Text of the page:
Sewing threads are special kinds of multi-yarns that are engineered and designed to pass through a sewing machine rapidly for joining or making garments. Sewing threads must be durable enough to withstand the abrasion, stretch and needle heat that occurs while sewing, garment finishing, stretching and recovery during wear. The basic function of a thread is to deliver aesthetics and performance in stitches and seams. Even a small sewing thread failure leads to losses on investments in material, equipment, apparel engineering and labor. Sewing performance and seam quality could be influenced by sewing threads parameters, selection of proper thread and utilization of thread. Sewing thread is a unique type of yarn, engineered and constructed to move through a needle and other components of a sewing machine swiftly. The fundamental task of a sewing thread is to produce aesthetic and performance in stitches and seams.
Classification of Sewing Threads:
Sewing threads can be classified in different ways–
- Sewing threads can be classified based on substrate or material, for example polyester, cotton, lyocell, meta-aramid, para-aramid, nylon, polypropylene and PTFE;
- Sewing threads can be classified based on construction, for example air-entangled, braided, poly-cotton core spun, poly-poly core spun, monofilament, spun, spun-stretch broken, textured, twisted multifilament and monochord; and
- Sewing threads can be classified based on finish, for example bonding, non-wick, anti-fungal, fire retardant, water repellent and anti-static finishes.
Hundred percent polyester thread is used for sewing fabrics of all different fiber content; this is primarily due to the fact that cotton has less elongation property and is not suitable for high-speed sewing. In addition, the incompatibility of post-washing shrinkage between cotton sewing threads and cotton fabric may lead to shrinkage pucker. Hundred percent cotton spun thread is used only for garment dyeing. Poly-poly core spun thread is 40-50% stronger, has higher abrasion resistance, has a smaller diameter with the same breaking strength, shows optimized elongation behavior, has less shrinkage, exhibits fewer knots and thick and thin parts in between, runs with minimal tension, is suitable for high-speed and multi-directional sewing machines and has less fiber falling on the machine, so less maintenance compared to 100% cotton thread.
Properties of Sewing Thread:
Requirements of good quality sewing threads are given below:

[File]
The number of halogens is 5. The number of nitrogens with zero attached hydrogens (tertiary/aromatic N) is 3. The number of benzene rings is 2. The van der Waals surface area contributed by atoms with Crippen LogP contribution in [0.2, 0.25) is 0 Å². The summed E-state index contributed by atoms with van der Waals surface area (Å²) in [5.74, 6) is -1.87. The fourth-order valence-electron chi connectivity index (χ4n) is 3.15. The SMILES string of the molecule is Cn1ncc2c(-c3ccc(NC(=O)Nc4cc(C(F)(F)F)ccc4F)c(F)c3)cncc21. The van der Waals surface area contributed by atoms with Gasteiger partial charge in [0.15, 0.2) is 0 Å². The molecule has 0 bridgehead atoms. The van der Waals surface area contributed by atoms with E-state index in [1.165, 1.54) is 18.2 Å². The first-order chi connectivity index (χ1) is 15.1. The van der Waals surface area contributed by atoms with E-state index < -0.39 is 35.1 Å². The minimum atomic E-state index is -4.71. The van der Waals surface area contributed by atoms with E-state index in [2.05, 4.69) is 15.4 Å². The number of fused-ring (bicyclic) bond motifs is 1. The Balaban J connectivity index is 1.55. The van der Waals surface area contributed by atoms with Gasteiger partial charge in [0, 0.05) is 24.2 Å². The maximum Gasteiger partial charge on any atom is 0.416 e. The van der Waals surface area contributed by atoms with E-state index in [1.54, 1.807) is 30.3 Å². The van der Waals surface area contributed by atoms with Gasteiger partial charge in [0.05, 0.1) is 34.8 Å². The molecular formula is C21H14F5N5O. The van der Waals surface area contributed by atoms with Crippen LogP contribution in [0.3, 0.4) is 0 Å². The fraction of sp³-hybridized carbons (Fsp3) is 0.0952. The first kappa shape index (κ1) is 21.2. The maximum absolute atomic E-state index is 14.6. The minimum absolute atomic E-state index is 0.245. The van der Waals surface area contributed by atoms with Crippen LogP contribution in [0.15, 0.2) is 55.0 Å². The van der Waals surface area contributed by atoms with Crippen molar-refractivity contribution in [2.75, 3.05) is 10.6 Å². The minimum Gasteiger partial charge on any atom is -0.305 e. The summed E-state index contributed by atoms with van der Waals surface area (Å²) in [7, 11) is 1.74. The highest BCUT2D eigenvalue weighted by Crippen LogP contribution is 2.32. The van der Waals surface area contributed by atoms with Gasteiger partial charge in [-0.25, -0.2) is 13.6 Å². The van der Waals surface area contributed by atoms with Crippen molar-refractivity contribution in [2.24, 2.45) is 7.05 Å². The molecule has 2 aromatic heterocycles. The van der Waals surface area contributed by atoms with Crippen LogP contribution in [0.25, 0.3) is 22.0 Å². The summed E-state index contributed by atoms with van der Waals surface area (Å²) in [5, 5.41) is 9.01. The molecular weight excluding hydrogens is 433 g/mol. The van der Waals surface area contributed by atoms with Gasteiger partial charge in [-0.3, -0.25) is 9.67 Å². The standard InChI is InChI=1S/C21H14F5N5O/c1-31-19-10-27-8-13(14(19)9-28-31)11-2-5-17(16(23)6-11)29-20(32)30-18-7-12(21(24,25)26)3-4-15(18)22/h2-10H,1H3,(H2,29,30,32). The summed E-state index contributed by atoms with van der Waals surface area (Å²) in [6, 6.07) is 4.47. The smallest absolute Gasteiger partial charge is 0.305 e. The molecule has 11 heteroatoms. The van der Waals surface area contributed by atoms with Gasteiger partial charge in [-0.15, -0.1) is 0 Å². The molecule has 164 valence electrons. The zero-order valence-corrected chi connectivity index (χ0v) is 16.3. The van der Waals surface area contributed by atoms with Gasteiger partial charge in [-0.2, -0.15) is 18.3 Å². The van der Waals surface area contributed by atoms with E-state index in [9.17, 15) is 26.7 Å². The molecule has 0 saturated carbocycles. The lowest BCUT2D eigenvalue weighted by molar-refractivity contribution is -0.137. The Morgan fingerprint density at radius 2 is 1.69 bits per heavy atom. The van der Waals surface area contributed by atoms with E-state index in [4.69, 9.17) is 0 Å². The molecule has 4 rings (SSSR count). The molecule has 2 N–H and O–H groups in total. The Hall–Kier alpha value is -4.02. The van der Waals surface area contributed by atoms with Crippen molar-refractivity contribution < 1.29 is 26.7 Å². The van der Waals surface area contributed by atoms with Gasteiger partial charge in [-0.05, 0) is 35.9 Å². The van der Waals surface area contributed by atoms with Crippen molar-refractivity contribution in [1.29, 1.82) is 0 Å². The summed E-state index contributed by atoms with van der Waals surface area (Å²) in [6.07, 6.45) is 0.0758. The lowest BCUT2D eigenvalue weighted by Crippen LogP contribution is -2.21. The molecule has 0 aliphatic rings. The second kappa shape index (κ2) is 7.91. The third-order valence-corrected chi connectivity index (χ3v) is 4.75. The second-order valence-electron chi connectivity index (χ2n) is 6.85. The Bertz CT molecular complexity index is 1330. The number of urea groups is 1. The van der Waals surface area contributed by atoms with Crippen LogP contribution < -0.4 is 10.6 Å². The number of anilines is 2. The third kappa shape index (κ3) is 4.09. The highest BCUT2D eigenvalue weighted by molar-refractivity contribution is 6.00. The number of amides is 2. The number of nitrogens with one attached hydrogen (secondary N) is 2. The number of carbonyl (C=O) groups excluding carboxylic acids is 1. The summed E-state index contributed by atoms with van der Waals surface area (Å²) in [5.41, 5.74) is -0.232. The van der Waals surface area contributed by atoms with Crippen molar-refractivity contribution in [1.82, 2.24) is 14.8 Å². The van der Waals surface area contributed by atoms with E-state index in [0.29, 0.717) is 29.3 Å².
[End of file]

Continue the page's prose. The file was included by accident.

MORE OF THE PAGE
- Good tensile strength to grip the seam firmly during wash and wear. The thread strength should be higher than the fabric so it will not rupture during wear.
- Higher initial modulus of thread guarantees the least thread deformation during shock loading in sewing. The sewing threads should be moderately stiff to form the loops for stitch formation.
- Smooth surface and negligible faults in thread provides minimum friction between the needle and sewing threads while sewing at high speed. It should be adequately lubricated to improve the abrasion resistance and its sewability.
- Uniform thickness provides even sewing threads, which ensures smooth passage of thread through the needle and the fabric.
- Good elasticity facilitates the thread to recover its original length instantly after the tension has been released. The elastic property of thread influences the strength and quality of a stitched seam.
- Good color fastness of thread creates resistance to the various chemical agents the thread is exposed to during garment manufacturing and washing. The thread should be dyed evenly and uniformly.
- Lower shrinkage characteristics of the thread comparable to the fabric shrinkage to avoid shrinkage puckering on garments. Cotton threads usually undergo washing shrinkage puckering while synthetic threads suffer from the thermal shrinkage during ironing.
- Better chemical resistance is an enviable characteristic for sewing threads in garments that could undergo washing, bleaching or dry cleaning during wear.
- Higher abrasion resistance provides a good sewing performance and makes the thread more durable.
- Good color fastness could maintain the original color of sewing threads without any fading while it is exposed to washing and sunlight.
- Minimum metamerism could be attained by the measurement of thread color with color matching cabinets. Metamerism is an intrinsic characteristic of a thread when the same thread color appears to be dissimilar under diverse lighting conditions.
Factors Influencing the Aesthetic Characteristics of Sewing Threads:
Fineness, color and luster must be taken into account when selecting a sewing thread for decorative purposes. Other considerations influencing the aesthetics of sewing thread are
- Hue and shade
- Color fastness
- Stitch selection
- Even stitch formation
Factors Affecting Performance of Sewing Thread:
Sewing threads used in garments should be durable to withstand the abrasion during wear and needle heat that occurs while sewing, finishing of garments and during wear. Sewing threads performance could be assessed from its